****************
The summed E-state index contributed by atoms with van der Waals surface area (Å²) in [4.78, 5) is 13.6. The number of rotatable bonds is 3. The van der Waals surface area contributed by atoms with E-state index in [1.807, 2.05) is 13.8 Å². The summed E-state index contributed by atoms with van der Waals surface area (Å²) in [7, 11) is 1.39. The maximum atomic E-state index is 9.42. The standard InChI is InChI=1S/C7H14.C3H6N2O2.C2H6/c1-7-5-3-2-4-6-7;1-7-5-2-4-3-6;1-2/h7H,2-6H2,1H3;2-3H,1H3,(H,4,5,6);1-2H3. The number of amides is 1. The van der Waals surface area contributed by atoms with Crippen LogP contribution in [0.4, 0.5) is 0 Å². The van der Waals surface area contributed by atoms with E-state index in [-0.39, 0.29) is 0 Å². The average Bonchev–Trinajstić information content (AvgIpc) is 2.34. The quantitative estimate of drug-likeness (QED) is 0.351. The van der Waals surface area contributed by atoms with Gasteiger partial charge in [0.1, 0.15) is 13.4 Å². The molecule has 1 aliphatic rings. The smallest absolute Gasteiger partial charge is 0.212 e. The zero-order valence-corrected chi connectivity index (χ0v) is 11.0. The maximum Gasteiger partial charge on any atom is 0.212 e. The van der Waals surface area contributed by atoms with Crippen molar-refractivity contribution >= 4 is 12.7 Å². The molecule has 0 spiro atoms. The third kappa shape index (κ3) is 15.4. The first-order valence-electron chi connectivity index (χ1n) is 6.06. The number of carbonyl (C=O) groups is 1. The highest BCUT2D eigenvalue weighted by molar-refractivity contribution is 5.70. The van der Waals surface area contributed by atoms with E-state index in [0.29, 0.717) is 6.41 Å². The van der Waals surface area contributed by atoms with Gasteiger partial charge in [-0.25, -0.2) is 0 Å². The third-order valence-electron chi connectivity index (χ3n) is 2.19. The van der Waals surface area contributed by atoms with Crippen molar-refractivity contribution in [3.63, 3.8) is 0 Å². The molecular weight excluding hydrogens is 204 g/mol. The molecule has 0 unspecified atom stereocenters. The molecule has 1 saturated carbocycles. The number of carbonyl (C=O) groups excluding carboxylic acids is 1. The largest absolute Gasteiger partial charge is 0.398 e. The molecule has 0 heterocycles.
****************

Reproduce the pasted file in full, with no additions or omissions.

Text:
The summed E-state index contributed by atoms with van der Waals surface area (Å²) in [4.78, 5) is 13.6. The number of rotatable bonds is 3. The van der Waals surface area contributed by atoms with E-state index in [1.807, 2.05) is 13.8 Å². The summed E-state index contributed by atoms with van der Waals surface area (Å²) in [7, 11) is 1.39. The maximum atomic E-state index is 9.42. The standard InChI is InChI=1S/C7H14.C3H6N2O2.C2H6/c1-7-5-3-2-4-6-7;1-7-5-2-4-3-6;1-2/h7H,2-6H2,1H3;2-3H,1H3,(H,4,5,6);1-2H3. The number of amides is 1. The van der Waals surface area contributed by atoms with Crippen LogP contribution in [0.4, 0.5) is 0 Å². The van der Waals surface area contributed by atoms with E-state index in [-0.39, 0.29) is 0 Å². The average Bonchev–Trinajstić information content (AvgIpc) is 2.34. The quantitative estimate of drug-likeness (QED) is 0.351. The van der Waals surface area contributed by atoms with Gasteiger partial charge in [0.1, 0.15) is 13.4 Å². The molecule has 1 aliphatic rings. The smallest absolute Gasteiger partial charge is 0.212 e. The zero-order valence-corrected chi connectivity index (χ0v) is 11.0. The maximum Gasteiger partial charge on any atom is 0.212 e. The van der Waals surface area contributed by atoms with Crippen molar-refractivity contribution >= 4 is 12.7 Å². The molecule has 0 spiro atoms. The third kappa shape index (κ3) is 15.4. The first-order valence-electron chi connectivity index (χ1n) is 6.06. The number of carbonyl (C=O) groups is 1. The highest BCUT2D eigenvalue weighted by molar-refractivity contribution is 5.70. The van der Waals surface area contributed by atoms with E-state index in [0.29, 0.717) is 6.41 Å². The van der Waals surface area contributed by atoms with Gasteiger partial charge in [-0.25, -0.2) is 0 Å². The third-order valence-electron chi connectivity index (χ3n) is 2.19. The van der Waals surface area contributed by atoms with Crippen molar-refractivity contribution in [3.63, 3.8) is 0 Å². The molecular weight excluding hydrogens is 204 g/mol. The molecule has 0 unspecified atom stereocenters. The molecule has 1 saturated carbocycles. The number of carbonyl (C=O) groups excluding carboxylic acids is 1. The largest absolute Gasteiger partial charge is 0.398 e. The molecule has 0 heterocycles.